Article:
The BC Liberals have reiterated their campaign promise to pause Surrey’s transition from RCMP to a municipal police force, vowing to allow voters in Surrey to have a referendum on the issue.

BC Liberal Leader Andrew Wilkinson said the issue of policing has come up repeatedly while campaigning in Surrey.

"We have been knocking on doors all over Surrey," Wilkinson said. "They're very worried about the cost of this new police force."

Surrey Mayor Doug McCallum, whose key campaign promise in 2018 was transitioning to a municipal police force, declined an interview on Monday, referring CTV News to a statement he issued Sunday, which characterized the policing transition as a "done deal."

"I am appalled that the BC Liberal Leader has stooped to this level of desperation in an effort to garner votes," McCallum said in his statement.

"Surrey city council acted in accordance with the law when we unanimously voted to transition to a municipal police service. For the BC Liberals to interfere in the unanimous decision of an elected city council should be a concern to all municipal governments in our province."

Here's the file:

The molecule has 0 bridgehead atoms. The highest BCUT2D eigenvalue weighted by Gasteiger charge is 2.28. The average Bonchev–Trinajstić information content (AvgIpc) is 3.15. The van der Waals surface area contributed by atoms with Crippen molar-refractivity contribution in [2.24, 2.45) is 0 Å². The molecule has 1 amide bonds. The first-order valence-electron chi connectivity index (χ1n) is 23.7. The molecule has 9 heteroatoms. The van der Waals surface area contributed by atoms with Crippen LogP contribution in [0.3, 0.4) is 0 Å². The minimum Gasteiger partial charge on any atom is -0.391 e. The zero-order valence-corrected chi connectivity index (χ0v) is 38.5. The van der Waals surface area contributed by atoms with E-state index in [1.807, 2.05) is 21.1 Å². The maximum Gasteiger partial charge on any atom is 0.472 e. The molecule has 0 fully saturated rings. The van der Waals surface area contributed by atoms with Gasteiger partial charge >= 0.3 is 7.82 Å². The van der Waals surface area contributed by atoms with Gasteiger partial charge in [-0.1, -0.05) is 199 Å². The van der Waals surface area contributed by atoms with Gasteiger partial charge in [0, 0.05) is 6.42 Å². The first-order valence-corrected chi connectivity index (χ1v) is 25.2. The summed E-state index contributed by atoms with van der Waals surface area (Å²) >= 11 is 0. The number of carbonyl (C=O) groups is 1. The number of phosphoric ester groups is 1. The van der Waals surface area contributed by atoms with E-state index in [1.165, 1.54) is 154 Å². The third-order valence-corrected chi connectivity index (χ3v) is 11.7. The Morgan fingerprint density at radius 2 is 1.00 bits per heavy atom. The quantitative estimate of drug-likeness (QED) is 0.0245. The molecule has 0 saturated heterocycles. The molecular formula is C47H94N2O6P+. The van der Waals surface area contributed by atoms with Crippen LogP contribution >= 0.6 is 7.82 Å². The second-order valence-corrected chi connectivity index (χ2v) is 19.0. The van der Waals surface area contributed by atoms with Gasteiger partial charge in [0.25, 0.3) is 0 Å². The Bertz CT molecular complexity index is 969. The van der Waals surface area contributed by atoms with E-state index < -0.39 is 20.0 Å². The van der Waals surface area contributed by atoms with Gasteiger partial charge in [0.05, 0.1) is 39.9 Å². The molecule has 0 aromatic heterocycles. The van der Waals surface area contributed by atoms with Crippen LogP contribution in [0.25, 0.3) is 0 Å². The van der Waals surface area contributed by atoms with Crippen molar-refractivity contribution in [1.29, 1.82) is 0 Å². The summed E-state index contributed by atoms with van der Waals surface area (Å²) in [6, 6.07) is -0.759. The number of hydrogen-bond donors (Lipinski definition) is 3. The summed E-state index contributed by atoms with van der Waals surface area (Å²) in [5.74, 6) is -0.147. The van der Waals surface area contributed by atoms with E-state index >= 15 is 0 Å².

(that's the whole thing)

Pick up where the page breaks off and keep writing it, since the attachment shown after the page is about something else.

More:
On Sunday, NDP candidate Mike Farnworth called Wilkinson’s campaign promise "misguided" and "desperate."

The BC Liberals have purchased ads on Facebook, appearing to target Surrey residents. They say, in part, "The NDP have bungled the Surrey policing transition from the start."

With nine seats up for grabs, Surrey is a key battleground in the upcoming election. 

Surrey Coun. Linda Annis echoed Wilkinson’s sentiments Monday.

"We need to get the facts on the table and then allow residents to make a decision," she said.

The new board of the Surrey Police Service held its first meeting in August, where concerns were raised about how much the new force would cost.

According to the city of Surrey, the projected operating costs of policing in 2021 were estimated at $189.5 million, with one-time capital costs of $42.2 million over three years to fund infrastructure such as fleet vehicles and equipment.

McCallum, who also serves as the board’s chair, has indicated he wants the force to be operational by April 1.